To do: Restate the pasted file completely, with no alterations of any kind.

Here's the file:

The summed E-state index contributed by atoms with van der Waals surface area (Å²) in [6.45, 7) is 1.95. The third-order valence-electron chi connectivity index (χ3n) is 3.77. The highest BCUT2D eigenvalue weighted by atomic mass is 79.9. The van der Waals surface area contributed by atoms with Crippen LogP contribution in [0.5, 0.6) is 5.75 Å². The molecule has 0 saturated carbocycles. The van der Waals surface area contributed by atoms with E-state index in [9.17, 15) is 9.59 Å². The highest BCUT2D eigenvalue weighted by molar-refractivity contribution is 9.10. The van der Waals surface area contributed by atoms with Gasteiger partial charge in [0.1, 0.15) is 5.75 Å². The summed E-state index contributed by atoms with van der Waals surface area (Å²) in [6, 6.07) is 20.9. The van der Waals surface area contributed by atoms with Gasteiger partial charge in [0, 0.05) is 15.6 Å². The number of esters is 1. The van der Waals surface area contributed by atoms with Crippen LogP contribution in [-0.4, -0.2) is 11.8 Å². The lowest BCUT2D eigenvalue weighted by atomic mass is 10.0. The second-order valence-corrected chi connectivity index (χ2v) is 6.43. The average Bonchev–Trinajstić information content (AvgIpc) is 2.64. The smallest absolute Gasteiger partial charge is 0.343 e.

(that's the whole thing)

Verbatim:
The summed E-state index contributed by atoms with van der Waals surface area (Å²) in [6.45, 7) is 1.95. The third-order valence-electron chi connectivity index (χ3n) is 3.77. The highest BCUT2D eigenvalue weighted by atomic mass is 79.9. The van der Waals surface area contributed by atoms with Crippen LogP contribution in [0.5, 0.6) is 5.75 Å². The molecule has 0 saturated carbocycles. The van der Waals surface area contributed by atoms with E-state index in [9.17, 15) is 9.59 Å². The highest BCUT2D eigenvalue weighted by molar-refractivity contribution is 9.10. The van der Waals surface area contributed by atoms with Gasteiger partial charge in [0.1, 0.15) is 5.75 Å². The summed E-state index contributed by atoms with van der Waals surface area (Å²) in [6, 6.07) is 20.9. The van der Waals surface area contributed by atoms with Gasteiger partial charge in [0, 0.05) is 15.6 Å². The number of esters is 1. The van der Waals surface area contributed by atoms with Crippen LogP contribution in [-0.4, -0.2) is 11.8 Å². The lowest BCUT2D eigenvalue weighted by atomic mass is 10.0. The second-order valence-corrected chi connectivity index (χ2v) is 6.43. The average Bonchev–Trinajstić information content (AvgIpc) is 2.64. The smallest absolute Gasteiger partial charge is 0.343 e.